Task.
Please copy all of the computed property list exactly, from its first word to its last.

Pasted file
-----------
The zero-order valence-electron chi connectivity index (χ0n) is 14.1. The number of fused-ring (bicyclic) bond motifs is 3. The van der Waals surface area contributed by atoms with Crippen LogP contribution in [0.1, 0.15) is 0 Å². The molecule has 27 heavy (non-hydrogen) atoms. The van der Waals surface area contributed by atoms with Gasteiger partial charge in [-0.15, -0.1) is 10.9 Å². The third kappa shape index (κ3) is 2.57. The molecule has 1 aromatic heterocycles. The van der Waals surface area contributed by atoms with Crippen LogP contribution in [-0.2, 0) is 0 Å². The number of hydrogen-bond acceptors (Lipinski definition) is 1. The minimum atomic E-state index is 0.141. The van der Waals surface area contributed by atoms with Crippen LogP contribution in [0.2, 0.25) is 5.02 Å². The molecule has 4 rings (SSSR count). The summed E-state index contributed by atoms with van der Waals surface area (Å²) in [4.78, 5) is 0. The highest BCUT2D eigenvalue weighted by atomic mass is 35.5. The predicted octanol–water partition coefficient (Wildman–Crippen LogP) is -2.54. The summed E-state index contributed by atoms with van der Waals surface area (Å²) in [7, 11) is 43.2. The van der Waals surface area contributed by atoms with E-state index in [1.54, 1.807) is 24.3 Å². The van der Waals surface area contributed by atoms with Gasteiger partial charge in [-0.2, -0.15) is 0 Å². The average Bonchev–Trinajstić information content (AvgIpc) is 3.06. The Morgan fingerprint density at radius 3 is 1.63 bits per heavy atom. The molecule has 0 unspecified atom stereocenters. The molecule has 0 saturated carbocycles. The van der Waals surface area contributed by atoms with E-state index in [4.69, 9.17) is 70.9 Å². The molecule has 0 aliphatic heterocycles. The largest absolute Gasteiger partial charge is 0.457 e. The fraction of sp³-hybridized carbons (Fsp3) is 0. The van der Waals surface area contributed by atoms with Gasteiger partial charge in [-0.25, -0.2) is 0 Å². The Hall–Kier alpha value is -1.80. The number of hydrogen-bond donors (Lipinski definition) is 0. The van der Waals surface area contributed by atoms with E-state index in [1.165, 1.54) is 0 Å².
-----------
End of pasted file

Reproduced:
The zero-order valence-electron chi connectivity index (χ0n) is 14.1. The number of fused-ring (bicyclic) bond motifs is 3. The van der Waals surface area contributed by atoms with Crippen LogP contribution in [0.1, 0.15) is 0 Å². The molecule has 27 heavy (non-hydrogen) atoms. The van der Waals surface area contributed by atoms with Gasteiger partial charge in [-0.15, -0.1) is 10.9 Å². The third kappa shape index (κ3) is 2.57. The molecule has 1 aromatic heterocycles. The van der Waals surface area contributed by atoms with Crippen LogP contribution in [-0.2, 0) is 0 Å². The number of hydrogen-bond acceptors (Lipinski definition) is 1. The minimum atomic E-state index is 0.141. The van der Waals surface area contributed by atoms with Crippen LogP contribution in [0.2, 0.25) is 5.02 Å². The molecule has 4 rings (SSSR count). The summed E-state index contributed by atoms with van der Waals surface area (Å²) in [4.78, 5) is 0. The highest BCUT2D eigenvalue weighted by atomic mass is 35.5. The predicted octanol–water partition coefficient (Wildman–Crippen LogP) is -2.54. The summed E-state index contributed by atoms with van der Waals surface area (Å²) in [7, 11) is 43.2. The van der Waals surface area contributed by atoms with E-state index in [1.54, 1.807) is 24.3 Å². The van der Waals surface area contributed by atoms with Gasteiger partial charge in [-0.2, -0.15) is 0 Å². The average Bonchev–Trinajstić information content (AvgIpc) is 3.06. The Morgan fingerprint density at radius 3 is 1.63 bits per heavy atom. The molecule has 0 unspecified atom stereocenters. The molecule has 0 saturated carbocycles. The van der Waals surface area contributed by atoms with E-state index in [4.69, 9.17) is 70.9 Å². The molecule has 0 aliphatic heterocycles. The largest absolute Gasteiger partial charge is 0.457 e. The fraction of sp³-hybridized carbons (Fsp3) is 0. The van der Waals surface area contributed by atoms with Gasteiger partial charge in [-0.25, -0.2) is 0 Å². The Hall–Kier alpha value is -1.80. The number of hydrogen-bond donors (Lipinski definition) is 0. The van der Waals surface area contributed by atoms with E-state index in [1.165, 1.54) is 0 Å².